Monday, March 12, 2012

Second Surgery Consult

The first surgeon I saw was flatly opposed to surgery for an abdominal wall strain (sports hernia). It’s not really a hernia, nothing is actually broken, so why fix it? Just because it hurts? Suck it up, buddy. Run with pain or don’t run.

Today, Dr. BRP had a different view. He does a lot of sports hernia surgeries, probably more than any other doctor in Minnesota. He was recommended to me by my sports doctor and also by runners who have had this surgery done. According to Dr. BRP:

  • It’s not really a hernia, of course, and he doesn’t like the name "sports hernia," but for convenience it’s the name we use.
  • My case is quite typical, and he would do an open (not laparoscopic) surgery in a slit about 2 1/2 inches long, attaching a plastic mesh both above and below the strained abdominal muscles.
  • He prefers open surgery because he can view the muscle structure and see what is wrong. Also, laparoscopy is in some ways more complicated. It requires general anesthesia, for example, while open surgery can be done with local anesthesia.
  • It’s "minor" outpatient surgery, takes about 20 minutes, I walk in and walk out. Stitches dissolve.
  • The probability of success is 85 to 90%. He considers it a failure when the pain is not resolved.
  • In hundreds of these procedures, he has not yet had a serious complication. I believe he said that he does 150 sports hernia surgeries per year. I wonder if a serious complication would always get reported back to the surgeon.
  • My little list of extra risk factors (weak immune system, allergy to penicillin and sulfa drugs, 71 years old, anti-angiogenic medication) did not impress him. He thinks I’m strong and I’ll heal OK. I do too.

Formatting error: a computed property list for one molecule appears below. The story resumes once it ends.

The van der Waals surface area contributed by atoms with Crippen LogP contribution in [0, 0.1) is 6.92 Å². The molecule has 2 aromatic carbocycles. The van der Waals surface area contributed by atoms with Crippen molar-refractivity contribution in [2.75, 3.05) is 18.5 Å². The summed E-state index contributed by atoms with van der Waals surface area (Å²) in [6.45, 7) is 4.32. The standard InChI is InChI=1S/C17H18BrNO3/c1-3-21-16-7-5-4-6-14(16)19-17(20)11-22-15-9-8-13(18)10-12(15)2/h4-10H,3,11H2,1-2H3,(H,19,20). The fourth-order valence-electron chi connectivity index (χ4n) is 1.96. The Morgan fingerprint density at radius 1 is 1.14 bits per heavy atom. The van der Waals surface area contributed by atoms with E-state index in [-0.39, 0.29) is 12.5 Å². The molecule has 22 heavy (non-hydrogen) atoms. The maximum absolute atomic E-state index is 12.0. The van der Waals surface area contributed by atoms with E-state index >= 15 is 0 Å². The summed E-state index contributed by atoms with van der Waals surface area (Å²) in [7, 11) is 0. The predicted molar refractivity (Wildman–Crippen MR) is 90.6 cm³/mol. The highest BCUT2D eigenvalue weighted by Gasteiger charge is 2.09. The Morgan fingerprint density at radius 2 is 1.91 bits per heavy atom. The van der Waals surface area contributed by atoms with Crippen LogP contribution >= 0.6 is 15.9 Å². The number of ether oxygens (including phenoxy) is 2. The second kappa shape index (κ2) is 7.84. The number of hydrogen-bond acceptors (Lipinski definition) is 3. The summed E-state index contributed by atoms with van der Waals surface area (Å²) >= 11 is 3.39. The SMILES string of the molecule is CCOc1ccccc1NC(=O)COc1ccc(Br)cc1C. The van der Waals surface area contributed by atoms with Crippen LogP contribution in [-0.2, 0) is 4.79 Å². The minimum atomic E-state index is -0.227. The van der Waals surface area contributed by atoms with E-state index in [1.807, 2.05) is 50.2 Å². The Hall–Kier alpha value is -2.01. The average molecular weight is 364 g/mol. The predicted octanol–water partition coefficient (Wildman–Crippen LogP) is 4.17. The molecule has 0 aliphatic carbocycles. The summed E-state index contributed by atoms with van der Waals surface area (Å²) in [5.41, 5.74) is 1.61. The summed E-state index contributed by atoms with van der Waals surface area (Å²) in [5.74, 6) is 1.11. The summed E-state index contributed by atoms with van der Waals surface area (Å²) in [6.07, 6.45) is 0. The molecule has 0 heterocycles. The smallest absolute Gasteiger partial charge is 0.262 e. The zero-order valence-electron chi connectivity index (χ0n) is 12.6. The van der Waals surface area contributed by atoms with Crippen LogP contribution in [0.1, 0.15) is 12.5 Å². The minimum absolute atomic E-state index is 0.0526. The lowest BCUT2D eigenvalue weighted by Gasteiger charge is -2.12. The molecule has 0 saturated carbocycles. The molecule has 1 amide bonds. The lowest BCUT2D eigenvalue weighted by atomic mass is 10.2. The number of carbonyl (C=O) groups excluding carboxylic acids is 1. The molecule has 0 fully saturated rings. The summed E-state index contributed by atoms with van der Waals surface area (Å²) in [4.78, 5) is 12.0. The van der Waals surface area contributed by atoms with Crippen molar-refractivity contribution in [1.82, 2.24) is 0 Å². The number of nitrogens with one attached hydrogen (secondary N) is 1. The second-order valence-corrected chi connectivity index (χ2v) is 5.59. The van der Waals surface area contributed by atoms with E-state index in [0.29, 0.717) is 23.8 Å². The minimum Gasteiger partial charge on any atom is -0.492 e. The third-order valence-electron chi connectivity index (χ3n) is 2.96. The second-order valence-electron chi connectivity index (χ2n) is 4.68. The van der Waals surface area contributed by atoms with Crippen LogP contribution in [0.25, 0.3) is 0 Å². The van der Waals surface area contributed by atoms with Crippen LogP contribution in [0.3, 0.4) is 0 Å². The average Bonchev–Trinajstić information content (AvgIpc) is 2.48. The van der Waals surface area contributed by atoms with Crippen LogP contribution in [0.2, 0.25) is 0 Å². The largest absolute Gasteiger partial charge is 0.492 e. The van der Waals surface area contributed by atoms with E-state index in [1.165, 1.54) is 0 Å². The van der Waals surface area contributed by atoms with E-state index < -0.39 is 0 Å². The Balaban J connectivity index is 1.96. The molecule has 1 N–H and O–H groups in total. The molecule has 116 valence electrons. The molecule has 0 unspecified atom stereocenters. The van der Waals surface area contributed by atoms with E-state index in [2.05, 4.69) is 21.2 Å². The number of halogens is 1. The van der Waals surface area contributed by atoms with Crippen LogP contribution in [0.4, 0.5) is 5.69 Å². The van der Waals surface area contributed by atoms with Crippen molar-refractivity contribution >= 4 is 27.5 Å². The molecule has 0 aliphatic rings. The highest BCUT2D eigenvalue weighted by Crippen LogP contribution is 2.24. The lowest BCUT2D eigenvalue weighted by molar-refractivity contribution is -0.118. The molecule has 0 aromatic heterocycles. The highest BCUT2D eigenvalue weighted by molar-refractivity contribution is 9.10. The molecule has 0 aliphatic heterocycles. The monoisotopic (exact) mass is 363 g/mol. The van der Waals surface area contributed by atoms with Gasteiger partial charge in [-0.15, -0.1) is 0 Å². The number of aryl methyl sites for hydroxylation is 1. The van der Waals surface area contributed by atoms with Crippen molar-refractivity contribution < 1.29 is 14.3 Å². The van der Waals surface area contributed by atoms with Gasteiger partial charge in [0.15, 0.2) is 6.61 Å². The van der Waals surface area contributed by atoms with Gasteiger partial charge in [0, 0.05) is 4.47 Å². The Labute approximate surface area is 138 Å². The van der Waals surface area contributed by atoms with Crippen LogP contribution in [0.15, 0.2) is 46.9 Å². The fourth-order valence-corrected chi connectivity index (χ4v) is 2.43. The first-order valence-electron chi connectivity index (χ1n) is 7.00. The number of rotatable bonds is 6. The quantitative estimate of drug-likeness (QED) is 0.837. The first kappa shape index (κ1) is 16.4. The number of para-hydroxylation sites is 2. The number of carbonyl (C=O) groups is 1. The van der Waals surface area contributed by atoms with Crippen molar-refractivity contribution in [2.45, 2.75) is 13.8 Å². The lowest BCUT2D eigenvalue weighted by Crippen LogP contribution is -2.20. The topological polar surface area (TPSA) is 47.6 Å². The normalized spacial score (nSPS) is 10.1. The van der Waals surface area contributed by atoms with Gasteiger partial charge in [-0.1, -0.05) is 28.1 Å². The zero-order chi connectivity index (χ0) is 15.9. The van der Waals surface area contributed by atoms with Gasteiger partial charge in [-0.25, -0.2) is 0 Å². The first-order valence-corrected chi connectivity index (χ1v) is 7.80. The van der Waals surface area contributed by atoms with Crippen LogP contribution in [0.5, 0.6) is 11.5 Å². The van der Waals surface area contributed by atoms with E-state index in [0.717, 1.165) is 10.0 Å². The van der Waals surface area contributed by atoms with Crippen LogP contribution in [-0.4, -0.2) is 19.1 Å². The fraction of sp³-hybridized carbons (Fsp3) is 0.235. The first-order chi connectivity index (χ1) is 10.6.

• Usually, a person recovers for all normal activities in 3 - 4 weeks, and for sports in another 2 -3 weeks. My next marathon is 13 weeks away.
  • He requires that I go off aspirin for five days prior to the surgery.
  • Medicare covers it.
Dr. BRP is very positive about the surgery that he does so frequently (surprise!), and quite convincing. Despite his confidence, I am daunted by the realization that this is actual surgery and that it exposes me to risks that I don’t have to take. Nevertheless, I’m so tired of running in pain, or not running at all, that I have scheduled the surgery for next week. I keep telling myself that I can chicken out in the next few days if I want to, but I probably won’t.

You can actually see the oatmeal under there:

1 comment:

Bert said...

I wish you luck with the surgery! I haven't commented before, just been lurking, but I love the blog and following your progress.